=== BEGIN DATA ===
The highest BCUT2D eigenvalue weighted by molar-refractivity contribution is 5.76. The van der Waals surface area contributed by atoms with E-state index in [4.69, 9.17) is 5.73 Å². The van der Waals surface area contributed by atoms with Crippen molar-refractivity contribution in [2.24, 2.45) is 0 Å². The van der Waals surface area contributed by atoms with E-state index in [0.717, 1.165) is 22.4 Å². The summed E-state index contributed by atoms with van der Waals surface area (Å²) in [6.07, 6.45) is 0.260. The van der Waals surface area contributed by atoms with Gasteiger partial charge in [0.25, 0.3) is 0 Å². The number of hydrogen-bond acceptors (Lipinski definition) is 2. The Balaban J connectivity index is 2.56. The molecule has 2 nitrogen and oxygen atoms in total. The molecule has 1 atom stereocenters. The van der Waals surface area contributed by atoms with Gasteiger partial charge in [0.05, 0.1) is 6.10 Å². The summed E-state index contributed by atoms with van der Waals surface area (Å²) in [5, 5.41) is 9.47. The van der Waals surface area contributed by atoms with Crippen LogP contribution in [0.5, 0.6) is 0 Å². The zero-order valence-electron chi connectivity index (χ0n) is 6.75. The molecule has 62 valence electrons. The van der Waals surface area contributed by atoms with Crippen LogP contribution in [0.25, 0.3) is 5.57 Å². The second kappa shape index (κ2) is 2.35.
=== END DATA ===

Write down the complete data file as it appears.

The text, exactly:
The highest BCUT2D eigenvalue weighted by molar-refractivity contribution is 5.76. The van der Waals surface area contributed by atoms with E-state index in [4.69, 9.17) is 5.73 Å². The van der Waals surface area contributed by atoms with Crippen molar-refractivity contribution in [2.24, 2.45) is 0 Å². The van der Waals surface area contributed by atoms with E-state index in [0.717, 1.165) is 22.4 Å². The summed E-state index contributed by atoms with van der Waals surface area (Å²) in [6.07, 6.45) is 0.260. The van der Waals surface area contributed by atoms with Gasteiger partial charge in [0.25, 0.3) is 0 Å². The number of hydrogen-bond acceptors (Lipinski definition) is 2. The Balaban J connectivity index is 2.56. The molecule has 2 nitrogen and oxygen atoms in total. The molecule has 1 atom stereocenters. The van der Waals surface area contributed by atoms with Gasteiger partial charge in [0.05, 0.1) is 6.10 Å². The summed E-state index contributed by atoms with van der Waals surface area (Å²) in [5, 5.41) is 9.47. The van der Waals surface area contributed by atoms with Crippen LogP contribution in [0.5, 0.6) is 0 Å². The zero-order valence-electron chi connectivity index (χ0n) is 6.75. The molecule has 62 valence electrons. The van der Waals surface area contributed by atoms with Crippen LogP contribution in [0.25, 0.3) is 5.57 Å². The second kappa shape index (κ2) is 2.35.